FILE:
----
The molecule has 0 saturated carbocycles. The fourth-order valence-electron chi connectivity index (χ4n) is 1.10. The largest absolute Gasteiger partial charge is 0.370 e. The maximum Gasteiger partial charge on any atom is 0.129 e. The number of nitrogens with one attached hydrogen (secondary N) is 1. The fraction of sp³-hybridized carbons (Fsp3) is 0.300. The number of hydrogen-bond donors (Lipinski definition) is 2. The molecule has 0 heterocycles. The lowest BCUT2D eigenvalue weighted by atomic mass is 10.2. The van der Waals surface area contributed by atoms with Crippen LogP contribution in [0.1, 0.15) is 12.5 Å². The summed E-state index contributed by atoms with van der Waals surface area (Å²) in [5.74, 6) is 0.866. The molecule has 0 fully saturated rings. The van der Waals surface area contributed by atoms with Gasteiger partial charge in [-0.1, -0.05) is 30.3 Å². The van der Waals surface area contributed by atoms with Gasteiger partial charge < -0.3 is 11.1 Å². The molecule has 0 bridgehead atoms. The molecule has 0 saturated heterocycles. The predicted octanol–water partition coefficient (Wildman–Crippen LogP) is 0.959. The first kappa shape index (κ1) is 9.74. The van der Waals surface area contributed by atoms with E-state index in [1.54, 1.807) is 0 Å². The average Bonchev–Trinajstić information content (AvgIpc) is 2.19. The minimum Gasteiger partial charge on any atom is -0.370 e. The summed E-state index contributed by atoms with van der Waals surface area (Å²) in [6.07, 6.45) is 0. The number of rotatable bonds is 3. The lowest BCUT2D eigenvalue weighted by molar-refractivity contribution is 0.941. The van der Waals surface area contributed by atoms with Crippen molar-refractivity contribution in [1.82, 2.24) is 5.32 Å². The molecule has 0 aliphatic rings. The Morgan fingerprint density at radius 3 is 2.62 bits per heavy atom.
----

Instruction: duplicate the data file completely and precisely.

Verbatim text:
The molecule has 0 saturated carbocycles. The fourth-order valence-electron chi connectivity index (χ4n) is 1.10. The largest absolute Gasteiger partial charge is 0.370 e. The maximum Gasteiger partial charge on any atom is 0.129 e. The number of nitrogens with one attached hydrogen (secondary N) is 1. The fraction of sp³-hybridized carbons (Fsp3) is 0.300. The number of hydrogen-bond donors (Lipinski definition) is 2. The molecule has 0 heterocycles. The lowest BCUT2D eigenvalue weighted by atomic mass is 10.2. The van der Waals surface area contributed by atoms with Crippen LogP contribution in [0.1, 0.15) is 12.5 Å². The summed E-state index contributed by atoms with van der Waals surface area (Å²) in [5.74, 6) is 0.866. The molecule has 0 fully saturated rings. The van der Waals surface area contributed by atoms with Gasteiger partial charge in [-0.1, -0.05) is 30.3 Å². The van der Waals surface area contributed by atoms with Gasteiger partial charge < -0.3 is 11.1 Å². The molecule has 0 bridgehead atoms. The molecule has 0 saturated heterocycles. The predicted octanol–water partition coefficient (Wildman–Crippen LogP) is 0.959. The first kappa shape index (κ1) is 9.74. The van der Waals surface area contributed by atoms with E-state index in [1.54, 1.807) is 0 Å². The average Bonchev–Trinajstić information content (AvgIpc) is 2.19. The minimum Gasteiger partial charge on any atom is -0.370 e. The summed E-state index contributed by atoms with van der Waals surface area (Å²) in [6.07, 6.45) is 0. The number of rotatable bonds is 3. The lowest BCUT2D eigenvalue weighted by molar-refractivity contribution is 0.941. The van der Waals surface area contributed by atoms with Crippen molar-refractivity contribution in [1.82, 2.24) is 5.32 Å². The molecule has 0 aliphatic rings. The Morgan fingerprint density at radius 3 is 2.62 bits per heavy atom.